A branch of the Indo-European language family, including Latin, Oscan, Umbrian, and Faliscan, as well as Latin's descendants, the Romance languages. It was originally spoken in the Apennine Peninsula in the 1st millennium BC. The only survivor after that period was Latin, the language of the Roman Empire and, later, western Christendom.

Latin is the language of Latium and of Rome; its earliest known documents date from the 6th century BC. From the 3rd century BC, Latin began to emerge as the predominant language of Italy, and by 100 AD, it had effaced all dialects between Sicily and the Alps, with the exception of Greek in the colonies of Magna Graecia.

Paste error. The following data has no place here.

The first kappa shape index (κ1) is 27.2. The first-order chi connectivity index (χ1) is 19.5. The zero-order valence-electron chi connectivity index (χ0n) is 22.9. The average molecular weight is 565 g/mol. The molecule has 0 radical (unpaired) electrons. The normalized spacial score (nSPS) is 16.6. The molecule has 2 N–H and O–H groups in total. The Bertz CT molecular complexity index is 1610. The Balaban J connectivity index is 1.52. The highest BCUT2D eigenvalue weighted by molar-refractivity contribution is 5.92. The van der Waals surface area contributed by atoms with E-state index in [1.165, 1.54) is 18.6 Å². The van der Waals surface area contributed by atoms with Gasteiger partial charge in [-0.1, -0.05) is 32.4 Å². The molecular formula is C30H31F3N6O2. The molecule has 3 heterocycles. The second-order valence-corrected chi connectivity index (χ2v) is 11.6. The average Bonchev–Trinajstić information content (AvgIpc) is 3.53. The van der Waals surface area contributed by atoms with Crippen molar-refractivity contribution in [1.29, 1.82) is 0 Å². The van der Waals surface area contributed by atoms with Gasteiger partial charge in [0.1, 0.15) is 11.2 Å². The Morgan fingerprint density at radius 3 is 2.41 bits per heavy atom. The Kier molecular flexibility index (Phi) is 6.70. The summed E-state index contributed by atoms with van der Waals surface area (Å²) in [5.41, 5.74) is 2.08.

The alphabets used for writing these languages included the Greek alphabet, the Roman alphabet, and derivations of the Etruscan alphabet.